Whether you’re exposed to bright light or trying to see more clearly, everybody squints, typically, as a response to blurry vision. It doesn’t harm your eyes, but to stop the squinting reflex, a comprehensive eye exam can help detect the cause of your vision problems and update your corrective lens prescription.
Squinting can help improve vision in the short term. However, you’ll likely need new glasses, contact lenses, or other treatments for sustained vision clarity.
What Causes Squinting?
When you squint, you partly close one or both eyes to see clearly, and for a few seconds, it works. Squinting at your alarm clock or phone screen in the middle of the night can be expected, but squinting to make out traffic signs, the television, or words on a page are signs of a vision condition that can be corrected.
There are 3 primary reasons why people may squint:
Refractive errors, particularly myopia, are a common cause of squinting behavior. In those with astigmatism, it may improve distance or near vision because of the horizontal nature of squinting. For a short time, squinting may decrease vision distortion related to astigmatism.
Presbyopia, a common condition among those over 40, is the deterioration of near vision over time. Untreated, those with presbyopia may squint to see close up and read small print.
Those with light sensitivity, or photophobia, may squint reflexively when exposed to bright conditions. Something as simple as stepping outside on a sunny day can cause squinting for some.
Why Does Squinting Improve Your Vision?
Squinting can help enhance visual acuity, which is why it’s such an automatic response. But how does squinting affect your vision? Squinting alters your vision in 2 ways:
- It changes the shape of the eyes
- It limits the amount of light that enters the eyes
The shape of your eye’s lens and cornea lets light pass through the eye, and when you squint, you slightly alter their shape, changing the way light focuses on your retina.
When your eyes are open, your pupils allow light to enter from every direction. The rods and cones of your eyes, responsible for low-light vision and color, process all these waves. When you squint, you limit the amount of light entering your pupil and the incoming angles, effectively focusing your vision.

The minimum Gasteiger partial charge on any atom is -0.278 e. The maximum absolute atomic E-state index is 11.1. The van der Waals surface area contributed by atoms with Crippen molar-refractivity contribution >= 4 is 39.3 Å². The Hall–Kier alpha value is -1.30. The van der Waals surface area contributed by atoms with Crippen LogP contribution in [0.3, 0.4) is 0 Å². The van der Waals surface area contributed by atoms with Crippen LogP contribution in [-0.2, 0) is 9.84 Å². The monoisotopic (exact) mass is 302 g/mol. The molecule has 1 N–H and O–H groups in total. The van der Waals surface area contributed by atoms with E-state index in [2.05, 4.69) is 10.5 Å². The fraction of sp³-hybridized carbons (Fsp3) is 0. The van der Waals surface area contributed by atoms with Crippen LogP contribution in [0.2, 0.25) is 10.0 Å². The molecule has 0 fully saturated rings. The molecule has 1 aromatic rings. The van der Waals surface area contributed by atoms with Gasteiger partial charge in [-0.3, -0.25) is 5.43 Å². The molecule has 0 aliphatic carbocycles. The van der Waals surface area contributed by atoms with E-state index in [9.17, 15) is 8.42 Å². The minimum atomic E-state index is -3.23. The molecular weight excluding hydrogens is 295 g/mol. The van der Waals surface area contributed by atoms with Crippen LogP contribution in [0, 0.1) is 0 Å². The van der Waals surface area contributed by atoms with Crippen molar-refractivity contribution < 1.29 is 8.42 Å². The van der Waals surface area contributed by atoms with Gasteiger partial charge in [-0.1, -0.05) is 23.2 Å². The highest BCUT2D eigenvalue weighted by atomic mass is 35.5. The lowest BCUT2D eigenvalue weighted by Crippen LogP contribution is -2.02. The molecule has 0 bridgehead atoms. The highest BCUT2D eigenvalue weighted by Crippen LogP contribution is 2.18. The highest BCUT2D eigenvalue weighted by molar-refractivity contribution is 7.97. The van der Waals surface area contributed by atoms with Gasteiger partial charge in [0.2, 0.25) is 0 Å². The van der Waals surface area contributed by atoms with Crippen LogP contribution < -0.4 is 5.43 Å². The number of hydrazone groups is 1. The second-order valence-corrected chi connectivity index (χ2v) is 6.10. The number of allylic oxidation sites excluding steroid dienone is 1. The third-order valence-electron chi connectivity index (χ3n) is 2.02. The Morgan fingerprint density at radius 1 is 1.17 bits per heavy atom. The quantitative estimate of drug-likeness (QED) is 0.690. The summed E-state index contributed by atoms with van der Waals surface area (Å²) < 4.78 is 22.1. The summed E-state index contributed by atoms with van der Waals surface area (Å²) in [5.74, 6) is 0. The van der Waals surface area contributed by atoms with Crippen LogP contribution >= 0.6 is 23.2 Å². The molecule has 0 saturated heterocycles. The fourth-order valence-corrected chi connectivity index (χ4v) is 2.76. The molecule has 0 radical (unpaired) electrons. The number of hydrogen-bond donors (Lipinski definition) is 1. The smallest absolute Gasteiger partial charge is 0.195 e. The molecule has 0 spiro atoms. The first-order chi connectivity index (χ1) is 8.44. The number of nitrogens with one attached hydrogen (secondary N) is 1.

How to Decrease Squinting
To decrease the need for squinting, your optometrist can help identify the cause of your blurry vision. A detailed eye exam is the best starting point.
Uncorrected Refractive Errors
If you squint because your distance vision is distorted, you may have nearsightedness, farsightedness, or astigmatism. Your optometrist can help correct these vision problems with a thorough eye exam and refractive error tests to prescribe lenses to improve visual acuity.
Contact lenses and glasses can help overcome blurry vision, but a laser surgery consultation can help you learn about long-term options if you’re seeking a more permanent solution.
Photophobia is a symptom that can indicate other problems in your eyes or general health. Eye conditions that are commonly linked to light sensitivity include:
- Dry eye disease
- Conjunctivitis, more commonly known as pink eye
- Uveitis, or swelling inside your eye
- Corneal abrasion
- Retinal damage
Photophobia can also be a symptom of migraines, brain injuries, headaches, or mental health conditions, like agoraphobia.
Ultraviolet (UV) blocking sunglasses can help protect your eyes from damage and limit sunlight exposure if you’re particularly sensitive to light.
In the event your light sensitivity is present with other symptoms, see your optometrist as soon as possible for an eye exam.
Squinting because of presbyopia can indicate a need for reading glasses, bifocals, multifocal, or progressive lenses. Your eyes will change as you age, and even if you have the best prescription for your distance vision, an eye exam to test for presbyopia is recommended after age 45.
Start with an Eye Exam
Everyone’s vision becomes blurry in certain conditions, but chronic squinting may indicate you need corrective lenses to improve vision quality. Whether you’ve never had glasses or need an adjusted prescription, contact the team at Dr. Blahd, OD to test your eyes for refractive errors and preventative eye care.